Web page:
Article by A. Moutasallem
We live in a litigious society where it is often the case that parties elect to fight disputes to the bitter end in court rather than pursuing attempts to reach a mutually acceptable compromise. It seems we are reluctant to acknowledge fault and to apologies to those who have been aggrieved by our conduct.
In light of recent legislative changes and recent social research in both Australia and overseas we invite all our clients to consider the potential of an apology in dealing with a dispute.
A sincere apology, acknowledging the wrong conduct and expressing genuine remorse, can result in desirable outcomes. An apology cannot only potentially assist in reducing the time and costs of litigation, it may be so well received that litigation may be avoided altogether.
An apology appeals to the most fundamental emotional and psychological needs of a person who has been harmed by the conduct of another.
Social research has shown that rather than monetary compensation, often the most fundamental need of an aggrieved party is an acknowledgement of the wrongful conduct. Our hearts and minds are programmed to positively receive a sincere apology.
A refusal to apologise is likely to infuriate the aggrieved party and often results in long drawn out litigation proceedings run only on the basis of principle, rather than any carefully thought out commercial consideration.
A sincere apology has the obvious advantages of maintaining an existing relationship. It is a clear demonstration of trustworthiness and honour on the part of the apologising party.
One may be forgiven for being hesitant to issue sincere apologies fearing the legal repercussions of an admission of liability for wrongful conduct. Our State Parliament in its infinite wisdom has seen fit to enshrine in statute a protection for apologies that include an admission of responsibility for wrongful conduct. Pursuant to the Civil Liability Act 2002 an admission made in an apology is inadmissible in civil proceedings as evidence of the fault or liability.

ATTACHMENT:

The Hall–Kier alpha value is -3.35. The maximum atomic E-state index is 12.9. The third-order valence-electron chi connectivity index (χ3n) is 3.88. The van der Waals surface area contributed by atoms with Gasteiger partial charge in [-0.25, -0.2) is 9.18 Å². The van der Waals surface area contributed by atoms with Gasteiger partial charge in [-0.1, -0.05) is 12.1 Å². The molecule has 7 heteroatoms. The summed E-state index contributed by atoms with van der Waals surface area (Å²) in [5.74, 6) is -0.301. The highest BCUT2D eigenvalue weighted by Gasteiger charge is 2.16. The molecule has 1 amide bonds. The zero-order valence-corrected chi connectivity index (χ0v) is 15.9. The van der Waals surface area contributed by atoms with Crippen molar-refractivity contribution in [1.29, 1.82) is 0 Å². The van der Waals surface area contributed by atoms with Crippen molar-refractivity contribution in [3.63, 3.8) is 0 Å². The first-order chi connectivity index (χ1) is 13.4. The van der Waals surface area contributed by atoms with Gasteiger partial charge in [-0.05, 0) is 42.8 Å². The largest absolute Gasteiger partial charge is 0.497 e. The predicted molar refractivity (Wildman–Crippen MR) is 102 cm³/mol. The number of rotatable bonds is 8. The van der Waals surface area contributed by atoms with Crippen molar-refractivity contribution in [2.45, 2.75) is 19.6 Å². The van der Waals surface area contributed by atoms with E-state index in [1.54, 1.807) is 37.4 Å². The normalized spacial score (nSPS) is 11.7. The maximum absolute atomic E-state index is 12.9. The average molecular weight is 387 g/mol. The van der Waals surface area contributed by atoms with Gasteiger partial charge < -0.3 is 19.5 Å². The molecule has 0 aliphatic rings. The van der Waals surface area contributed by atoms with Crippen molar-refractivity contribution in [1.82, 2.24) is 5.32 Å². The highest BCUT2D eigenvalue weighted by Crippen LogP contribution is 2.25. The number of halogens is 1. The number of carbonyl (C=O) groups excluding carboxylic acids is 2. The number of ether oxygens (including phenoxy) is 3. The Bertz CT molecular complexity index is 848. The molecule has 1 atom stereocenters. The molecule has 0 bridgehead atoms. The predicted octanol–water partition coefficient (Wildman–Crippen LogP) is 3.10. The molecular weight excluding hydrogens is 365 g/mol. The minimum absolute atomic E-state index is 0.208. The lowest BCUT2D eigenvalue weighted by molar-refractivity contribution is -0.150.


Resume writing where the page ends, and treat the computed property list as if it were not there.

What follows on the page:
We stand to lose nothing by trying to avoid litigation in this manner, but inevitably there will always be an aggrieved party who for some reason or another chooses to pursue litigation notwithstanding an apology.
If circumstances change, negotiations for an acceptable settlement fail, or you simply have a change of heart, provided that the apology meets the statutory criteria, nothing precludes us from launching a vigorous defence later in the future. That is the virtue of the statutory protection of an apology.
An apology needs to be carefully drafted to ensure that its clarity and sincerity is obvious to invoke the protection of the Civil Liability Act 2002. We cannot stress the importance of a sincere and clear apology to avoid having admissions of liability later tendered in evidence. For this reason, we recommend that any apology be drafted or its wording approved by a legal practitioner before it is communicated to the aggrieved party.
This article is not meant to be interpreted as advice to acknowledge fault for each and every accusation levelled against us. Often a party has no moral or legal standing to demand either an apology or an acknowledgement of liability. In such circumstances, a vigorous defence is warranted.
There are times where liability is a contentious issue, a factor which may not be apparent without legal advice. It is possible that an investigation of the facts that brought about the dispute by a skilful legal practitioner may disclose that in fact the aggrieved party is guilty of the wrongful conduct. In such circumstances, the supposed aggrieved party deserves to be served with a statement of cross-claim rather than an apology.
Therefore, if unsure whether or not you are at fault, seek legal advice before you render an apology.
Litigation can be a traumatic, time consuming and costly exercise. We have chosen to enlighten our clients about the benefits of a carefully drafted sincere apology in the interests of saving our clients the costs, time, and anguish associated with litigation. We reiterate: legal advice is always recommended before making any apology or giving any acknowledgement of liability.
Call (02) 8084 2764. for more information on any of the legal services we offer.